Launching your own horse coaching practice is not for the faint of heart. The early days of your endeavor are full of excitement. Your journey gains traction through press releases and friend's referrals. You feel like this is going somewhere, it feels doable, yay!
Yet, after a while, something strange happens. The initial excitement fades as you enter the brutal doldrums of the 'inbetween'. In the doldrums you are neither a fledgling practice, nor quite successful yet either. Ugh.
This is a peculiar place to be. The slow place can make you doubt yourself and your product. You wonder if you were wrong to believe your great ideas were worth building a business around. Are people truly needing your service or was it all an illusion. Will it ever get better?
Starting your own business, no matter what field you are in, is one of the hardest things you'll ever do. In 2019, the failure rate of startups was around 90%. 21.5% of startups fail in the first year, 30% in the second year, 50% in the fifth year, and 70% in their 10th year. More than 95 percent of startups fall short of their initial projections.
Jaiks, getting heart palpitations and clammy palms yet?
Relax. Remember, you DO have what it takes, but what matters is where you fix your gaze.
17 Signs of brutal growing pains.
The following experiences are completely normal when failing forward in the doldrum phase of launching a business. They are NOT signs you are failing. They are growing pains as you transition from ugly duckling practice to powerful swan practitioner. They are also signs that you need some healthy space between you and your practice, so that you can sustain yourself through this awkward adolescence phase of business building.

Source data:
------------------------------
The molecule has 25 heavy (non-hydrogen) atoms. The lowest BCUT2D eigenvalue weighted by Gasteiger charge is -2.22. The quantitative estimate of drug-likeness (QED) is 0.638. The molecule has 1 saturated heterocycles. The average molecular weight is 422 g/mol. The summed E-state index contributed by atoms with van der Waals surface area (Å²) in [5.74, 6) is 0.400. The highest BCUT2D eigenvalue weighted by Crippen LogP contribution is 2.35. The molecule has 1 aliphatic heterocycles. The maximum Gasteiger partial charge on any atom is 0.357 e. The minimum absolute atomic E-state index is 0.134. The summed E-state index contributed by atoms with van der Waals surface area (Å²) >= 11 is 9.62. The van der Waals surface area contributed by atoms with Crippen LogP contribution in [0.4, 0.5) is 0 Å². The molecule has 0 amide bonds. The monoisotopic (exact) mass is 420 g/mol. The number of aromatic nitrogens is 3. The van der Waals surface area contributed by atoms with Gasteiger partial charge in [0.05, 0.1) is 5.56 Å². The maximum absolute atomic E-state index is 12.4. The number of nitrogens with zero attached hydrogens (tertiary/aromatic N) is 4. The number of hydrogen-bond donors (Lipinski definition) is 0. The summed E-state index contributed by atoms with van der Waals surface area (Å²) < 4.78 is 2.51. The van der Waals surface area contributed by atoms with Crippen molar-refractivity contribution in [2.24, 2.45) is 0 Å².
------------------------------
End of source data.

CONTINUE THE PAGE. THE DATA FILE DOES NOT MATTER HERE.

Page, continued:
All these thoughts and feelings and sensations are a normal part of early practice launching. Building a practice is rarely smooth sailing all the way through. There are very few businesses that became an instant overnight success. Most have been percolating for years, with business owners amassing skill, knowledge and experience well before the idea to launch a business was ever born. Remember that as you stumble, trip and fall your way forward through the doldrums.
Sometimes motivated entrepreneurs take their skills too far. The more driven you are, the more likely you have what it takes to build a practice from scratch. However, the more driven you are, the more like you also suffer from anxiety around failure, so the more you have to lose mentally.
Give yourself time. If you came to the conclusion that having your own practice is a good idea, then you have a spirit with a proclivity for obsessively hard work. Make sure you understand how to stay physically and mentally balanced and healthy while you embark on this path.
Here are 5 tips to protect your sanity while launching your own practice.
1. Do not wrap up your identity in your practice. You do not want to teach your mind that if your practice fails, this means you personally are a complete wreck of failure. Keep a healthy separation. Repeat after me: Your practice is what you DO; it does not define who you ARE.